What a nice day you had at the gardens. It's great your hubby went ahead of you to clear the way of spiders and perhaps that dratted snake!! That WAS chivalrous romantic of him - our men certainly come in handy in situations like that lol!
    Not sure I'd be able to stand still either if one crossed my path. We've had a copperhead and a black snake in our yard before but I stayed well away and called the snake-catcher to come and deal with them :-(
    NOT my favourite creatures!!!
    Your photos are wonderful - I really love the ferns reflected in the pond. Beautiful!
    We were out bushwalking at Leura and Katoomba yesterday and had a lovely day exploring and taking photos too.
    bless you ..Trish

  6. Beautiful pics.
    Your husband is very gallant!

  7. Jo: I thought you were a country girl & would be able to tackle your own snakes & spiders! ;P

    The Blackboys are really hard to grow. We acquired some from a land clearance. Out of the 6 we tried to re~establish only 1 survived & is very slow growing. After 15 years it is still really small & has never flowered. They must take forever to get to the size of some of the big ones you see in the wild.

    Sounds like just my sort of a day. You are blessed.

  8. Ganeida - I am a country girl and when I was young I would scream and yell (and carry on) whenever I saw a snake and my dad would come running to deal with it!!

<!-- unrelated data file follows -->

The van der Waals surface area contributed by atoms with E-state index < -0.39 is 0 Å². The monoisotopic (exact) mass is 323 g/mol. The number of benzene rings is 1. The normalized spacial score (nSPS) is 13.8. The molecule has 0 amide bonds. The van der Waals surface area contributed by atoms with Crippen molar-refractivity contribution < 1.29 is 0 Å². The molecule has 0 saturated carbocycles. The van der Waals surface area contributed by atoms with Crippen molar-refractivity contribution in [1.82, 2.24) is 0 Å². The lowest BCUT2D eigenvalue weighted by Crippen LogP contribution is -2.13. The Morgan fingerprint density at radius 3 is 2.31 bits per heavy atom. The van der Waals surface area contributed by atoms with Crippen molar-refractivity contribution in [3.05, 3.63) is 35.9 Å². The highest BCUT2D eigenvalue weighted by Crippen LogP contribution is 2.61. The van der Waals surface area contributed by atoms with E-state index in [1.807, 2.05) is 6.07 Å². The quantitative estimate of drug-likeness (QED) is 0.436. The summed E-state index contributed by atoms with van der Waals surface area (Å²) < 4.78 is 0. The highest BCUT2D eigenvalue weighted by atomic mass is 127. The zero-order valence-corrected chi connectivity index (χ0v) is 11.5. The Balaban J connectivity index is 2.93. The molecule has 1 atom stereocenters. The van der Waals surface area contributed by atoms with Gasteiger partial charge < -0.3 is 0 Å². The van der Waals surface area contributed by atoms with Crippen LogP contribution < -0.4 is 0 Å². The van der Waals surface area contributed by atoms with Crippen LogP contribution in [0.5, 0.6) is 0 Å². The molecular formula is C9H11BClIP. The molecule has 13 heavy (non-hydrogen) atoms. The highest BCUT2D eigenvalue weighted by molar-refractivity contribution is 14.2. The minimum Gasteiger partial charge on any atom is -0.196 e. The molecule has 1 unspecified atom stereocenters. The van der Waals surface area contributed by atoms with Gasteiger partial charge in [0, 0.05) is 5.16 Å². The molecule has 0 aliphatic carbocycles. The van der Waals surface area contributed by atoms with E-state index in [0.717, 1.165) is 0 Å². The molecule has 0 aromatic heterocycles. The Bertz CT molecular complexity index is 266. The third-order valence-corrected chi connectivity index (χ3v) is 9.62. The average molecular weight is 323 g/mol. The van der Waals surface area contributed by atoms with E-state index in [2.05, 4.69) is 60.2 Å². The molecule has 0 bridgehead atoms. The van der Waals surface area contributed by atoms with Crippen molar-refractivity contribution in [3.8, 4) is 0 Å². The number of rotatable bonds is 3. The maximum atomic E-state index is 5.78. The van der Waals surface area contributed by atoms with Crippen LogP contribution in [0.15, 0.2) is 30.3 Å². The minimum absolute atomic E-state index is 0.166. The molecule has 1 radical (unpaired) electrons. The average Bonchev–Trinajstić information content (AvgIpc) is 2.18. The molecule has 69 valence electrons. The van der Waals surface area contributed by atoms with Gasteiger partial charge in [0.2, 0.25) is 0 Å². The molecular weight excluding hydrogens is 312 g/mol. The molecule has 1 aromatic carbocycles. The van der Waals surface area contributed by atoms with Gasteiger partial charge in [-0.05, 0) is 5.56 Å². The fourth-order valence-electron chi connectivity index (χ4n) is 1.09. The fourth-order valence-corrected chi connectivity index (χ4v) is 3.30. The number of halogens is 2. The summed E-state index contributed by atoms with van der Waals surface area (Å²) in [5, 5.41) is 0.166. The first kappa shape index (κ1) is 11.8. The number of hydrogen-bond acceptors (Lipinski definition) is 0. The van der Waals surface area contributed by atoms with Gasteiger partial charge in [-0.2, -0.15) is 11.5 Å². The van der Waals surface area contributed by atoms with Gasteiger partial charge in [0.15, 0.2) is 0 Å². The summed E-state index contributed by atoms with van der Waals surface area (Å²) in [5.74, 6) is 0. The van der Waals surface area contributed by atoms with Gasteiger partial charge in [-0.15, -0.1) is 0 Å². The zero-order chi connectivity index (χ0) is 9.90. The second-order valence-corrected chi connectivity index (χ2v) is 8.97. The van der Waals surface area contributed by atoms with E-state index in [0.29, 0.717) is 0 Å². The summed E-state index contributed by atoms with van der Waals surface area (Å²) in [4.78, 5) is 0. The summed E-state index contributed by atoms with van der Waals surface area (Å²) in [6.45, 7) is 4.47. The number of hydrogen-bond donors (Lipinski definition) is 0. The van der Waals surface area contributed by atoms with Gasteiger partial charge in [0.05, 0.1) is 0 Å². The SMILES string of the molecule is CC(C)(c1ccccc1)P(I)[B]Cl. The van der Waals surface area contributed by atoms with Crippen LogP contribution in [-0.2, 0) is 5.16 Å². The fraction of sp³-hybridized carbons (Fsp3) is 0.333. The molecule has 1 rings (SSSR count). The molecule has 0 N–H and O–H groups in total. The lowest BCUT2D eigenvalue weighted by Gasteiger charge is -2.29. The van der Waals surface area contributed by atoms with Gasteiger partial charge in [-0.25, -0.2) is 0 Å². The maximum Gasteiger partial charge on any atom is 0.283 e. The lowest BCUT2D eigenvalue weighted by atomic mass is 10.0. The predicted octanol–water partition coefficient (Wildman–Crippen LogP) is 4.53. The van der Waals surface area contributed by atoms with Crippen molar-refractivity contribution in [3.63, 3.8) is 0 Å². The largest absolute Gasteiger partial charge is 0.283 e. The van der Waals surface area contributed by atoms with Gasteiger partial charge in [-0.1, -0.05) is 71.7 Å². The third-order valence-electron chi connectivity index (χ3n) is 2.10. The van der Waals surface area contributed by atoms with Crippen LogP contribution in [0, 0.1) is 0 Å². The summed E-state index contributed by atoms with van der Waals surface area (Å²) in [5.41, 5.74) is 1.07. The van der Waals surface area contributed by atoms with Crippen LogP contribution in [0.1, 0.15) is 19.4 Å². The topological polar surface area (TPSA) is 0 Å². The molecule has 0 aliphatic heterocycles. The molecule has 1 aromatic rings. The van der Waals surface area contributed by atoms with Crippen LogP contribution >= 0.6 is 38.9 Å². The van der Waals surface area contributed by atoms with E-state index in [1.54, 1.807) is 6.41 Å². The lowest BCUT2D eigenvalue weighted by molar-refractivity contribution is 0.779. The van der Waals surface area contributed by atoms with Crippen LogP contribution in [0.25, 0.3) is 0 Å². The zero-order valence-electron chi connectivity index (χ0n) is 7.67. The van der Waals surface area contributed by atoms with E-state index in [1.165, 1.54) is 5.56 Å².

As for spiders, my brothers use to pretend to chase me with spiders which didn't help my fear of spiders AT ALL!!!!!

    I watched a gardening show once that planted Blackboys but kept them in their pots (without bottoms) as they said disturbing the soil was one of the problems.

    The ones at the Botanical Gardens may have been native anyway and the garden built around them - not sure.

  9. Blackboys are very slow growing!
    "These remarkable plants have a lifespan of 600 years but are very slow-growing. The trunk takes a decade to form initially as it is composed of a mass of old leaf bases held together by a natural resin. It is then a further 20 years or more before the mass of thin, linear leaves rises above it. From then on, it grows only about 1-2cm (0.4-0.8in) in height per year. We have observed plants which have taken 27 years to grown 30 centimetres (one foot)."

  10. Those pictures are beautiful and so clear! Sounds like a great way to begin 2011. What I would have gotten upset about is that the sign about the snakes was towards the end of the walk and not at the start!!!

  11. Ruby - that is amazing patience!! I don't think I will try and grow a Blackboy in my garden as it will certainly outlive me!!

    joyfulmum - may be we walked the wrong way, but I don't think so. Perhaps having the sign at the end meant I could enjoy the walk and not be on the lookout for snakes.

    But I won't be going to the Gardens on a warm day!

  12. Pardon my small-mindedness, but it's so odd to think of a placed where kangaroos are part of the normal landscape! They are such an oddity for us here in the States - certainly zoo animals only.

    Love the picture of the ferns reflected in the water.